If I weren’t a writer I’d probably be about the most anonymous person in the modern Western world. I wouldn’t be on Twitter and Facebook. I wouldn’t have a blog. I’d probably never even have heard of Pinterest or Instagram. In fact – oh, the irony! – if I weren’t a writer I’d probably just be … well, writing. But this is 2015, and it’s no longer enough just to write. Oh no: you have to loudly proclaim to everyone you encounter that you’re writing.
This is where social media comes in. You’re not really considered a proper writer these days unless you’ve got a Facebook page and a blog and you spend almost every spare minute tweeting. I’m ancient enough to remember a time when writers tapped out their novels on typewriters, mobile phones were cutting edge, and the internet was still a twinkle in some techie’s eye. How times change, eh? Imagine if The Shining were set in 2015. Jack Torrance would never have gone mad, because the Overlook Hotel would, naturally, have had WiFi. He’d have spent all his time chatting to his writing chums on Facebook and tweeting about life in snowbound Colorado instead. He still wouldn’t have finished his novel, but at least it wouldn’t be because he’d gone violently insane and tried to kill his family.
Oh, well. Technology seems to have turned inwards rather than outwards. Somewhat to my disappointment, we don’t all dress in silver lamé jumpsuits and have our own personal spaceships. Instead, we have blogs, Twitter accounts, Facebook pages, and more passwords than any human brain can possibly be expected to memorise.
Tweeting is a useful writing exercise if nothing else, since it forces one to be concise. Twitter is the perfect place to say absolutely nothing, and the cyberparadise of those who have absolutely nothing to say. However, once you’ve waded through all the guff – “Teenage Werevamp Fantasies Part 1 available on Amazon now for just 99p!” – it can also be surprisingly interesting and entertaining. I’ve written before of my newfound appreciation for “twitterature”, and some tweets show a surprising amount of creativity and wit, given the 140-character constraint. I’ve also discovered the art of the sarcastic hashtag, though personally I’ve yet to master it.
It’s all a matter of how it’s used, I suppose. I once bought an author’s book on the strength of his clever, funny tweets (he tended to steer clear of obvious self-promotion), and I wasn’t disappointed. (Note to authors: constantly telling me that your book is available on Amazon doesn’t make me want to buy it. Quite the opposite, in fact. Tweets that tell me that you can use your brain and string an intelligible sentence together might do the trick, though.)
Facebook is something I’ve gradually come to an appreciation of, though perhaps for all the wrong reasons. For me, time spent on Facebook is “down time”. Viewing a home video of a dog playing with a balloon, and then running away in panic when said balloon finally bursts, can’t be said to be useful in any real sense, but it made me laugh. Oh, and I’m addicted to the silly online quizzes that sometimes pop up there, one of which assured me that in my past life I committed the crime of regicide.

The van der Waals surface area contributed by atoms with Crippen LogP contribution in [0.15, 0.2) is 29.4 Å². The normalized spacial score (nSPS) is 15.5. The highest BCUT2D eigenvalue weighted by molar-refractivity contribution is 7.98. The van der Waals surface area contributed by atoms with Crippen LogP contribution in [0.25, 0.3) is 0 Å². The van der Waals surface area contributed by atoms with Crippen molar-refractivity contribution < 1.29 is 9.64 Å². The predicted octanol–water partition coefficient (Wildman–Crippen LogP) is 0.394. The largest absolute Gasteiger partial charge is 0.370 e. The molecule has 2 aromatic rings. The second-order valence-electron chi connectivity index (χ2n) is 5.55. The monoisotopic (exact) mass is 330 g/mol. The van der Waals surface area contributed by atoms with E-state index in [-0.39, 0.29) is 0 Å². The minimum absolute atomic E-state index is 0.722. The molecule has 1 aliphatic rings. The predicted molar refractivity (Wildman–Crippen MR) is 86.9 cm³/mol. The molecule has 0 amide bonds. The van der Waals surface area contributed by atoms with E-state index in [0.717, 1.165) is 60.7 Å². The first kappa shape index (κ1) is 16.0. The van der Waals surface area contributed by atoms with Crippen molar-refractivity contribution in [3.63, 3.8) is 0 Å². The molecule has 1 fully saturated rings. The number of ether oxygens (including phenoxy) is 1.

People have advised me to set up a dedicated “Author Page” on Facebook, but I can’t be bothered. Creating an author page – at least when you are the author in question – seems ridiculously self-important to me. (Perhaps I should just get over this, as – let’s face it – all social media is just a teeny bit self-important anyway, n’est-ce pas? Does anyone really want to know which brand of washing powder you prefer, or that you got stuck in traffic this morning?) Those of my author friends who’ve tried it tell me that an author page is a complete bleeding waste of time anyway, as just about the only people who ever view or “like” it are those whom you can effectively bully into doing so.
I’ve liked Facebook a lot more since I joined Authors Electric and was invited into the AE private group. There, I’m surrounded by like-minded people, and have access to the invaluable outlooks of those with a great deal more writing and publishing expertise than me. We chat, sound out ideas, and occasionally bicker and rant. Being surrounded by a group of dedicated writers really does offer solace. I like having friends with whom to share my solitude.
I’ve found that, of all forms of social media, I like blogging best. It just seems to suit me. Writing a blog post gives me time to develop my thoughts (for what they’re worth) on a given subject, and to present them in a clear, structured way, which the “instant” nature of other social media doesn’t. I’ve set myself a goal of posting once a week, though I often fall short of this. For one thing, I’m so neurotic that I have to check and redraft my posts about twenty times before I can bring myself to publish them. For another – well, I’m just kind of busy, actually.
And herein lies one of the big problems of social media. Time spent tweeting, posting Facebook updates, and blogging is, of course, not time spent writing. And writing is what I love best. I suppose that the influence of the social media age might represent just another stepping-stone in literature’s ongoing development. Will we all end up writing our books in real time on Facebook, or in 140-character increments on Twitter? Or will the reality be even less exalted? Before social media, writers were remembered (or not) for their books. I have a haunting feeling that we’ll be remembered for sharing the mundane details of our lives on Twitter…
And yet … if it hadn’t been for social media, I wouldn’t have met so many wonderful writing friends (as well as one or two harmless – I think – dingbats). It’s been worth getting on social media, and braving the latter, for the sake of the former. Gosh, I’m feeling a little sentimental. So sentimental, in fact, that I might write a post about this in the future. You have been warned…